There’s something absolutely charming about the idea of spending the weekend at the British seaside. Ice cream, fish and chips and fairgrounds all immediately spring to mind. So a few weeks ago, when the weather for the weekend was forecast to be scorching, we decided to head to Margate in Kent in search of sun, sea and Midcentury style. Just an hour and a half from St. Pancras, Margate is slowly shaking off the slur of being a rundown seaside town and, with the opening of the Turner Contemporary in 2011, remaking itself as a creative, arty hub. This brings new independent shops, cafes and antiques dealers – all of which we wanted to explore.
We made a detour on the way to Margate to visit Botany Bay, a beautiful bay with stunning chalk cliffs and white sands. We got off the train a few stops before Margate at Broadstairs and took the ‘Loop’ bus as close as we could get and then walked for 15 minutes. Being us, this was a slightly circuitious route but it meant that we got to see some of the delights of seaside suburbia!
Once in Margate, we spent some time at the Grayson Perry exhibition at the Turner Contemporary and ate lunch at a colourful quay-side restaurant, BeBeached, looking back onto the seafront. The exhibition was absolutely brilliant – packed to the brim with Perry’s sculptures, murals and videos and with enough context to guide you through the mind of a highly complex rogue.
The real highlight of the trip was stumbling across the fantastic Danish Collectables in the Old Town of Margate. Packed to the brim with Danish chairs, sideboards and midcentury lighting, art and glassware, Flemming and his brother bring furniture over directly from Denmark up to four times per month. The pieces in the shop are just a fraction of the brothers’ stock, they have two shops in Margate (one of which is currently used as a storage facility), six storage containers and a warehouse in Denmark!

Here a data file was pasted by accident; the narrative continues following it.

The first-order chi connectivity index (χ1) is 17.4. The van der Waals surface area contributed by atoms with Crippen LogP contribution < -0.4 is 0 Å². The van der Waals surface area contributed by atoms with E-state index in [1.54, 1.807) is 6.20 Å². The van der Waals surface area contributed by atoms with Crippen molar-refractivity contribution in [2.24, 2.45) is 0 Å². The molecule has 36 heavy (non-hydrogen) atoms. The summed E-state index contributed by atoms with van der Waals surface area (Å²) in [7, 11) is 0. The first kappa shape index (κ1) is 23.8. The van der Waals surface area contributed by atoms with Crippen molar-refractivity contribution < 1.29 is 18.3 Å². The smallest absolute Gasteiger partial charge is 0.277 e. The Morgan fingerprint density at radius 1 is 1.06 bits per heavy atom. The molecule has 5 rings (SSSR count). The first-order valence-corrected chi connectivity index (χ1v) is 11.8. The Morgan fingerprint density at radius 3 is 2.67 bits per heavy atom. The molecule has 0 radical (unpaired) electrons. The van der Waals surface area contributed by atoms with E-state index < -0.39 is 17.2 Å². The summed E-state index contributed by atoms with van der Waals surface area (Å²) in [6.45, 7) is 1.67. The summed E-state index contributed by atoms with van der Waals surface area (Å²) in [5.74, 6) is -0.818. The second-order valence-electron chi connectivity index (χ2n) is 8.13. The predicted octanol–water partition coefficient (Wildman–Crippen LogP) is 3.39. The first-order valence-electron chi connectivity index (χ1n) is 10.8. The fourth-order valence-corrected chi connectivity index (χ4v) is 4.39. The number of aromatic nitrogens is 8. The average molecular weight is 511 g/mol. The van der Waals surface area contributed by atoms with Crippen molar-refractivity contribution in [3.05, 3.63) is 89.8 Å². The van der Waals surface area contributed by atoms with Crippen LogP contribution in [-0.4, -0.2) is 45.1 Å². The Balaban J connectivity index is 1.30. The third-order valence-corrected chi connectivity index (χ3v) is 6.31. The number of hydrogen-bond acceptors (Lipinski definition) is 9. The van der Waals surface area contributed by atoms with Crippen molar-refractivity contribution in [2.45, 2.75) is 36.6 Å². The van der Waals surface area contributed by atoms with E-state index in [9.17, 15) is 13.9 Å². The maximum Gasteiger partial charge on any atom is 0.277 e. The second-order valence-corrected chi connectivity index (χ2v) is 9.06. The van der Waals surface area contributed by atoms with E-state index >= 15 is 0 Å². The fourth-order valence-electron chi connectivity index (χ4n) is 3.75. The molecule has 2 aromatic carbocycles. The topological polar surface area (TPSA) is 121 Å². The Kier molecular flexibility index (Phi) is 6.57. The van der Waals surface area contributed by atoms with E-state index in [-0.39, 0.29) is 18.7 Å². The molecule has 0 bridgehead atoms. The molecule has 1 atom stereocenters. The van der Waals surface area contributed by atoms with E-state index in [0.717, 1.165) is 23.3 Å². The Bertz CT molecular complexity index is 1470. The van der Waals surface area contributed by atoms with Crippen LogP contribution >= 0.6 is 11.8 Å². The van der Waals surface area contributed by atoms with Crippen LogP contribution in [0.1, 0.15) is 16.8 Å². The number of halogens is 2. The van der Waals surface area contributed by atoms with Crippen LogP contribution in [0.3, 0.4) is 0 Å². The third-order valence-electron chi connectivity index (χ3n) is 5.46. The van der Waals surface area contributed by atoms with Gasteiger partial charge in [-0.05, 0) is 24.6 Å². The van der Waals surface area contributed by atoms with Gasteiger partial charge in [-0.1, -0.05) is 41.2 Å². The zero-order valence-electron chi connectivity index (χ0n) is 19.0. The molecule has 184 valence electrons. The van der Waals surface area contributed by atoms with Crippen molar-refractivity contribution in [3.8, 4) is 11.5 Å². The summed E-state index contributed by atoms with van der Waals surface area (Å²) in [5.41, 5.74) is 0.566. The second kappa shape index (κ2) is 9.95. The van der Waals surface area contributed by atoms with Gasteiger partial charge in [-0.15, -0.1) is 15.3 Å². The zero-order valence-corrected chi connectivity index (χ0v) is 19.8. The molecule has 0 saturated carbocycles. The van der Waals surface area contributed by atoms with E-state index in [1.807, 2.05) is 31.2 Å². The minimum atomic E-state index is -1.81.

The brothers were born just outside Copenhagen and grew up in Southern Denmark near Sonderborg, about 20 miles from the German border. Flemming’s brother, Michael, has a 25 year history dealing in older antiques and began working with midcentury furniture more recently as the demand for them grew.
The business began in 2011, when Flemming and Michael opened an online store selling Danish glass, jewellery and porcelain – pretty much any Danish item that could be easily transported in a parcel. In 2013 the business had grown to a size where it wasn’t possible to run the operation from Flemming’s spare room and hence they chose to open their first shop in Margate, Danish Collectables.
It’s truly a wonder of a shop, an unexpected gem as you wander past the casinos and amusement arcades of the seafront and well worth making the trip out of London. We will certainly be coming back!
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